In this episode of Memphis Type History: The Podcast, Rebecca reveals to Caitlin her recent paranoia of the New Madrid fault line and the seriousness of “the big one” for Memphis should it ever occur. But there’s good news! Well… at least for those over 36 years old.
So what is the New Madrid Fault Line?
Wikipedia says it’s the 150-mile (240 km) long seismic zone, which extends into five states. It stretches southward from Cairo, IL; through Hayti, Caruthersille and New Madrid, MO; through Blytheville into Marked Tree in AR. It also covers a part of West Tennesse, near Reelfoot Lake, extending southeast into Dyersburg.
That’s a pretty big stretch of land.
The History of New Madrid Seismic Zone (NMSZ) Earthquakes
The first known written record of an earthquake felt in the NMSZ was from a French missionary traveling up the Mississippi with a party of explorers. It happened at 1 p.m. on Christmas Day in 1699 at a site near the present-day location of Memphis.
However, the most famous was a series of 3 earthquakes between 1811-12.
The first earthquake was recorded at 2:15 am in Northeast Arkansas. It caused only slight damage to man-made structures, mostly because it wasn’t greatly populated. Memphis (before it was Memphis) was shaken at a Mercalli Intensity scale of level nine. Little Prairie, MO was destroyed by soil liquefaction, trees were knocked down and riverbanks collapsed. Uplifts of the ground on the riverbed and large waves made the Mississippi river look like it was flowing upstream. Sand bars and points of islands gave way. A steamboat crew that was anchored overnight along a Mississippi River island said they awoke to find the island had disappeared below the water. Landslides covered an area of 78,000 – 129,000 square kilometers, extending from Cairo, Illinois, to Memphis, Tennessee, and from Crowley’s Ridge in northeastern Arkansas to Chickasaw Bluffs, Tennessee. This event shook windows and furniture in Washington, D.C., rang bells in Richmond, Virginia, shook houses in Charleston, South Carolina, and knocked plaster off of houses in Columbia, South Carolina. Observers in Herculaneum, Missouri said it had a duration of 10-12 minutes. After all this, only one life was lost in falling buildings.
The first and largest aftershock happened that same morning at around 7:15am. It came to be known as the “Dawn” Aftershock.
The second earthquake, on January 23, is believed to be the smallest of the three main shocks and also believed by some that the epicenter was in southern Illinois. That raises concern because if that is true, then that would mean and extended section of the fault exists.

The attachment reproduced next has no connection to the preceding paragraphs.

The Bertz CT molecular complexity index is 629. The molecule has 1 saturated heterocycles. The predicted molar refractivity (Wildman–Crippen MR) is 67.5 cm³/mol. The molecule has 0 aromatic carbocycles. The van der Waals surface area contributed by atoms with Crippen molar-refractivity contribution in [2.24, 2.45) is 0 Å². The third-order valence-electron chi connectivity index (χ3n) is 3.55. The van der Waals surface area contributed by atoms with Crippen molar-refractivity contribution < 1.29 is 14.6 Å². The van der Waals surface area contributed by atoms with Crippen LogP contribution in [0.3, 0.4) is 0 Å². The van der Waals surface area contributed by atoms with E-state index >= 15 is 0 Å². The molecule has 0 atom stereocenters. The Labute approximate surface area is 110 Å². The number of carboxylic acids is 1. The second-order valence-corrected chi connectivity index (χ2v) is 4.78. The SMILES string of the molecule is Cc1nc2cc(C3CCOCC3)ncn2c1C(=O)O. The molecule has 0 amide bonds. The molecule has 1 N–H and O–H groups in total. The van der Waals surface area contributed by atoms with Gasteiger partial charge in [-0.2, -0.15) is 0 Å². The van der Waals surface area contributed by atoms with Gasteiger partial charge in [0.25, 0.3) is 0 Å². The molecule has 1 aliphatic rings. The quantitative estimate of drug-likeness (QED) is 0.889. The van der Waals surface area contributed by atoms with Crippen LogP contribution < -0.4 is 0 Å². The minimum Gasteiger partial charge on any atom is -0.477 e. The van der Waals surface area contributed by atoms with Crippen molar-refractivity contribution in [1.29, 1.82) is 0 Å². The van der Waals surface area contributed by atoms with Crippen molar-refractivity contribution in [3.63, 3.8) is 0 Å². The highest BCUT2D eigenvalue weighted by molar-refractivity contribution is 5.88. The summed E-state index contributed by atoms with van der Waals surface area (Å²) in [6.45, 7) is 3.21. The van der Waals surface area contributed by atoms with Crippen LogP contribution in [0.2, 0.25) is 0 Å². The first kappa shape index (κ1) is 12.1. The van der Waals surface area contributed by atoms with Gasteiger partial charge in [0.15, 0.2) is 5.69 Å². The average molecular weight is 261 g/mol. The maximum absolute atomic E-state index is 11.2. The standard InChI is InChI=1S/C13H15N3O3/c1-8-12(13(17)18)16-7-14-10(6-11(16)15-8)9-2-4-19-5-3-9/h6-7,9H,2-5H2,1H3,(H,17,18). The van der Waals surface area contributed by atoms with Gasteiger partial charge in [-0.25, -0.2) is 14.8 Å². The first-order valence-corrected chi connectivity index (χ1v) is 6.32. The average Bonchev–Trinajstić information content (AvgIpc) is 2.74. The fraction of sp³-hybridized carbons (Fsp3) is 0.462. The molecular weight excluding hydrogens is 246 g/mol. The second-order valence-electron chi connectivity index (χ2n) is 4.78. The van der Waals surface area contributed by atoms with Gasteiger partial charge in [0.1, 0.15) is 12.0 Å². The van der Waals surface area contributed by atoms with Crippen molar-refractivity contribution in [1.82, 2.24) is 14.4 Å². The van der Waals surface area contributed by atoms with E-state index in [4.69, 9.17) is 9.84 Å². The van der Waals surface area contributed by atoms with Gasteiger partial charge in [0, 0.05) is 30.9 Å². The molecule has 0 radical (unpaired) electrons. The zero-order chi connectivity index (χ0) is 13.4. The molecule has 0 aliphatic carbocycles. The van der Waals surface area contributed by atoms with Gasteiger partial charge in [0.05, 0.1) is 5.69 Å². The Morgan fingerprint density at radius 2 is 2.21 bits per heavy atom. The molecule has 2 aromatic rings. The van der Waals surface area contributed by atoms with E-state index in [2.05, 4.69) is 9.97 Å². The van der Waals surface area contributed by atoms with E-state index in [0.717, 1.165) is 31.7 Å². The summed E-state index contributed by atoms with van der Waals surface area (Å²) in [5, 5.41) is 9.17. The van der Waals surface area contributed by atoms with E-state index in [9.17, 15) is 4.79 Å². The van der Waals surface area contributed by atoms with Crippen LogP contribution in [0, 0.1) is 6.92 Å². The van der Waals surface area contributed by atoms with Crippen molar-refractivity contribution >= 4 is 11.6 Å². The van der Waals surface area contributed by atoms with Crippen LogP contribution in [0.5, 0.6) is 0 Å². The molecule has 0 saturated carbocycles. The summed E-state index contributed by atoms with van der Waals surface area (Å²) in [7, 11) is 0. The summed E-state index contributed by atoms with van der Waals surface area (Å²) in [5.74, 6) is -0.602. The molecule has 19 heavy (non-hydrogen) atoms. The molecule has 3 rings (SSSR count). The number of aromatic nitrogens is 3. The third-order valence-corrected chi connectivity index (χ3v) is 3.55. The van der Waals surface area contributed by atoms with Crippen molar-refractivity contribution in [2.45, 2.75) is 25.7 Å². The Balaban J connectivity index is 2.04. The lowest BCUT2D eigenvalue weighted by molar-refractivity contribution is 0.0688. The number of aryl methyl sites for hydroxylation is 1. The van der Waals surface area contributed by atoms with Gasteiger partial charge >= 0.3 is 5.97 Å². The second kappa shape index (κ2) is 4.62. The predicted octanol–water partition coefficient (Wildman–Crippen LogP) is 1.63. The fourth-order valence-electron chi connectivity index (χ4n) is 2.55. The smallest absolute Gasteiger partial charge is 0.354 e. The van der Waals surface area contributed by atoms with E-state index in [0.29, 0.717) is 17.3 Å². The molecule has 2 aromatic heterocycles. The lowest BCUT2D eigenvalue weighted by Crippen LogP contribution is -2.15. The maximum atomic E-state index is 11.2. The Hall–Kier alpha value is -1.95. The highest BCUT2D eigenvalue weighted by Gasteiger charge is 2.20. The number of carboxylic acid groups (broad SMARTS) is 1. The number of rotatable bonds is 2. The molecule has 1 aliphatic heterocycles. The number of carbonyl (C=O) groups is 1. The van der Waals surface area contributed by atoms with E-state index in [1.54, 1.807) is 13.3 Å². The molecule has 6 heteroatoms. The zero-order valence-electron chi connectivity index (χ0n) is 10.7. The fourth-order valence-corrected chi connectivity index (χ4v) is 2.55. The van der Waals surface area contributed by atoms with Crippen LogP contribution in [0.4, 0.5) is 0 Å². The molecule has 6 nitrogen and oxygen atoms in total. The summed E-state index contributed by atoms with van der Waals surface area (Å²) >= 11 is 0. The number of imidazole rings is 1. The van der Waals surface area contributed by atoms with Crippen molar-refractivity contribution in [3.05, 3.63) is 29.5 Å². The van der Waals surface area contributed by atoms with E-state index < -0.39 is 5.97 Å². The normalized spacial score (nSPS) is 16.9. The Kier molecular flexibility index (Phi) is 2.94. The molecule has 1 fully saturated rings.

The third earthquake, on February 7, happened in Missouri and it was the largest of the series. It destroyed the town of New Madrid, it damaged many houses in St. Louis. It caused general ground warping, ejections, fissuring, severe landslides, and caving of stream banks. Uplift along the fault created temporary waterfalls on the Mississippi River and caused the formation of Reelfoot Lake.
NMSZ Fun Facts: (because we try to make light of dark topics)
• There’s a New Madrid Historical Museum in the Missouri boot heel. There you can watch a VHS tape they play on loop, called “The Night the Earth went Crazy.”
• In 1990, there was an earthquake hype. A prophecy had just been made by a self-proclaimed climatologist named Iben Browning, who falsely claimed to have predicted the 1989 Loma Prieta earthquake in California the year before. He predicted that a magnitude 7 earthquake would strike New Madrid on December 3, 1990. The prediction had no scientific legitimacy but it was widely reported in the national media, which promoted fear, anxiety, and hysteria among residents of the Mississippi Valley.
• In Memphis, the city recently spent $25 million to prevent the pyramid from being swallowed.
• AutoZone’s corporate headquarters also stands ready for some massive shakes. It’s propped up on top of giant shock absorbers.
• The nearby Memphis VA is another safe spot. The city spent $64 million dollars removing nine floors of the hospital to reduce the risk of collapse in a catastrophic earthquake.
And if you would like more hope, we talk about Seth Stein, a seismologist and professor at Northwestern who doesn’t think we should be worried about the New Madrid. Rebecca talks about his theory on the episode which sounds pretty solid.
But for all you Eeyores and Debbie Downers, Rebecca also talks about how scientist say Seth’s scenario is a low probability scenario and that the NMSZ is still hazardous. They estimate that over the next 50 years, the probability of a magnitude 6 or larger quake is between 25 to 40 percent.
In short, if you are 36 years old or younger, there is a good chance you will experience an earthquake in the Mid-South that measures higher than a 6.
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